Human-induced earthquakes are on the rise in the United States and Canada, likely as a result of oil and gas industry practices. New research suggests this isn’t a new phenomenon, and that several quakes felt in Los Angeles during the early 20th century were likely caused by human activity.
Damaged caused by the 1933 Long Beach earthquake. (Image: J. B. Macelwane archives, Saint Louis University)
The Los Angeles Basin is known for its frequent earthquakes, but new research published in the Bulletin of the Seismological Society of America (BSSA) suggests that a batch of quakes prior to 1935 can be traced to oil production in the area. Geologists Susan Hough and Morgan Page of the U.S. Geological Survey point to several quakes, including the 1920 Inglewood quake, the 1929 Whittier quake, the 1930 Santa Monica quake, and the 1933 Long Beach earthquake (which was a 6.4 magnitude).
It’s the first comprehensive investigation to consider industrial activity in Los Angeles as a contributor to quakes between 1892 and 1935. After this period, industry practices changed, such as the introduction of water flooding into wells. “It’s possible it was just an early 20th century phenomenon,” noted Hough in a statement.
“Maybe the L.A. Basin as a geological unit is more seismically stable than we’ve estimated.”
This study is timely given the apparent increase in human-caused earthquakes in both the US midwest and Canada. It would appear that oil and gas industry practices have been triggering quakes for quite some time, though the recent upswing in induced seismic activity is caused by a completely different set of circumstances, namely hydraulic fracturing and the practice of disposing oil and gas field wastewater deep underground.
This new investigation could influence how seismologists calculate the rate of natural earthquake activity in the L.A. basin, and potentially in other areas where oil and gas production is intense.
“If you take our four—the 1920, 1929, 1930 and 1933 earthquakes—out of the calculations as induced or potentially induced, it does call into question what the rate of natural earthquakes in the L.A. Basin really is,” noted Hough. “Maybe the L.A. Basin as a geological unit is more seismically stable than we’ve estimated.”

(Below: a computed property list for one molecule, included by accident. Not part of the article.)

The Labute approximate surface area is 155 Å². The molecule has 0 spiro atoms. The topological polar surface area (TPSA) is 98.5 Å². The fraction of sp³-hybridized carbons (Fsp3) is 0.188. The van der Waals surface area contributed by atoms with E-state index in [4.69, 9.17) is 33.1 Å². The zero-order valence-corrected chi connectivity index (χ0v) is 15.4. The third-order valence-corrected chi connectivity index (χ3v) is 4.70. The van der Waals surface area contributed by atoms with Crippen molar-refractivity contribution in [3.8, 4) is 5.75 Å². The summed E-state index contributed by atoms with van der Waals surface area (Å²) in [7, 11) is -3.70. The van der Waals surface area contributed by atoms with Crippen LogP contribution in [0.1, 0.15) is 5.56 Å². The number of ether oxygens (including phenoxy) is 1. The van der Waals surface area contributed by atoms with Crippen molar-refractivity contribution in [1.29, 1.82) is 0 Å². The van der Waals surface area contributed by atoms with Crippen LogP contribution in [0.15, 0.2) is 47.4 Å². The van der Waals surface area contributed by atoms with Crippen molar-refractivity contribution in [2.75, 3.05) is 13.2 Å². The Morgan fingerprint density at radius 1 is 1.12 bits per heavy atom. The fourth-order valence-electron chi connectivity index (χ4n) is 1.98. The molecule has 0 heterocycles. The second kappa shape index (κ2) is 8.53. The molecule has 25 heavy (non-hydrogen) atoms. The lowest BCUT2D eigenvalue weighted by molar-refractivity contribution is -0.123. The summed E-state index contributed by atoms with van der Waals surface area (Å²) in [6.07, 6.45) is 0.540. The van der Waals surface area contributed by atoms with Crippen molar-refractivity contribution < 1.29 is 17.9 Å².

The new study could also enhance our understanding of how, where, and why earthquakes are triggered by human activity, but the researchers caution that their findings “do not necessarily imply a high likelihood of induced earthquakes at the present time” in the L.A. Basin. “You may not find these kinds of induced earthquakes after 1935,” said Hough.
Oil field at Signal Hill in the Los Angeles Basin in 1923. (Image: The Aerograph Co./ US Library of Congress)
The Los Angeles oil boom started in 1892 when the precious fossil fuel was discovered near present-day Dodger Stadium. By 1923, LA’s oil fields accounted for 20 percent of the world’s total production of crude oil. Hough and Page wanted to know if these intense extraction activities were responsible for triggering seismic events. In their study, the researchers compiled a list of all “felt” earthquake events in the LA Basin during this time period, which they derived from reports of shaking and property damage, and by calculating quake epicentres and magnitudes recorded by the few seismometers available at the time. Hough and Page also looked at state reports which summarized operations at California oil fields in the early 20th century.
By comparing the earthquake lists to industry data, the researchers were able to establish several links between the tremors and oil production activities, both in terms of geography and time of the events. The location of the oil wells, along with depth, were important factors in determining whether an earthquake was potentially induced. As Hough explained, drilling deeper “gets you closer to the basement rock, and that is where the tectonically active faults are, the ones that are storing up tectonic stress.” [Bulletin of the Seismological Society of America]